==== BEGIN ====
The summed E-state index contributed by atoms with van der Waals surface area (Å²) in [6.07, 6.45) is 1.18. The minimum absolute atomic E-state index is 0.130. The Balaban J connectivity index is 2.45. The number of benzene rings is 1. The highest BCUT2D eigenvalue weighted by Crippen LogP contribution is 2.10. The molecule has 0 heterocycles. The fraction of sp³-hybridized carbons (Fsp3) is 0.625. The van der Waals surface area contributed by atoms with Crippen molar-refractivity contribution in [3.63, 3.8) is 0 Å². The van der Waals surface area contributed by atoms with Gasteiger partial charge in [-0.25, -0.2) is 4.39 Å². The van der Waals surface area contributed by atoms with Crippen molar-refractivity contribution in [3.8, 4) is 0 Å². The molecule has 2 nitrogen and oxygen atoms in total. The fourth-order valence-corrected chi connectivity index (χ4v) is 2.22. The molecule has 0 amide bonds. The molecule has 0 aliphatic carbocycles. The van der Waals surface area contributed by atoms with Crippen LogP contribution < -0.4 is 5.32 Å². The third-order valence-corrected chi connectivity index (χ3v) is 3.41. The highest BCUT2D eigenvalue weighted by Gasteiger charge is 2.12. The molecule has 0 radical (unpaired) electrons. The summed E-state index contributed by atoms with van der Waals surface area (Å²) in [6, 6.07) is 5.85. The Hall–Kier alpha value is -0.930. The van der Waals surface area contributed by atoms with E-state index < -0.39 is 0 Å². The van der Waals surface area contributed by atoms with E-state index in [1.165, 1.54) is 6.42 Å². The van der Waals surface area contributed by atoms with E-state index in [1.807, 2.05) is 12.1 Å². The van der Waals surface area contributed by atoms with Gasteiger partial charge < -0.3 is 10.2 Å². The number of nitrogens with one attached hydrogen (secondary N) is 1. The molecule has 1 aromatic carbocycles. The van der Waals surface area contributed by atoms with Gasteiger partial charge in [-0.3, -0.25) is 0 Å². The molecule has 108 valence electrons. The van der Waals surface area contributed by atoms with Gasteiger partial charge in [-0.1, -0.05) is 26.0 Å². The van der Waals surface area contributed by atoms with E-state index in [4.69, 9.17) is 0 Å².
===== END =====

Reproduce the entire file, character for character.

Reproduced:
The summed E-state index contributed by atoms with van der Waals surface area (Å²) in [6.07, 6.45) is 1.18. The minimum absolute atomic E-state index is 0.130. The Balaban J connectivity index is 2.45. The number of benzene rings is 1. The highest BCUT2D eigenvalue weighted by Crippen LogP contribution is 2.10. The molecule has 0 heterocycles. The fraction of sp³-hybridized carbons (Fsp3) is 0.625. The van der Waals surface area contributed by atoms with Crippen molar-refractivity contribution in [3.63, 3.8) is 0 Å². The van der Waals surface area contributed by atoms with Gasteiger partial charge in [-0.25, -0.2) is 4.39 Å². The van der Waals surface area contributed by atoms with Crippen molar-refractivity contribution in [3.8, 4) is 0 Å². The molecule has 2 nitrogen and oxygen atoms in total. The fourth-order valence-corrected chi connectivity index (χ4v) is 2.22. The molecule has 0 amide bonds. The molecule has 0 aliphatic carbocycles. The van der Waals surface area contributed by atoms with Crippen LogP contribution < -0.4 is 5.32 Å². The third-order valence-corrected chi connectivity index (χ3v) is 3.41. The highest BCUT2D eigenvalue weighted by Gasteiger charge is 2.12. The molecule has 0 radical (unpaired) electrons. The summed E-state index contributed by atoms with van der Waals surface area (Å²) in [6, 6.07) is 5.85. The Hall–Kier alpha value is -0.930. The van der Waals surface area contributed by atoms with E-state index < -0.39 is 0 Å². The van der Waals surface area contributed by atoms with E-state index in [1.165, 1.54) is 6.42 Å². The van der Waals surface area contributed by atoms with E-state index in [1.807, 2.05) is 12.1 Å². The van der Waals surface area contributed by atoms with Gasteiger partial charge < -0.3 is 10.2 Å². The number of nitrogens with one attached hydrogen (secondary N) is 1. The molecule has 1 aromatic carbocycles. The van der Waals surface area contributed by atoms with Gasteiger partial charge in [-0.3, -0.25) is 0 Å². The molecule has 108 valence electrons. The van der Waals surface area contributed by atoms with Gasteiger partial charge in [-0.1, -0.05) is 26.0 Å². The van der Waals surface area contributed by atoms with E-state index in [4.69, 9.17) is 0 Å².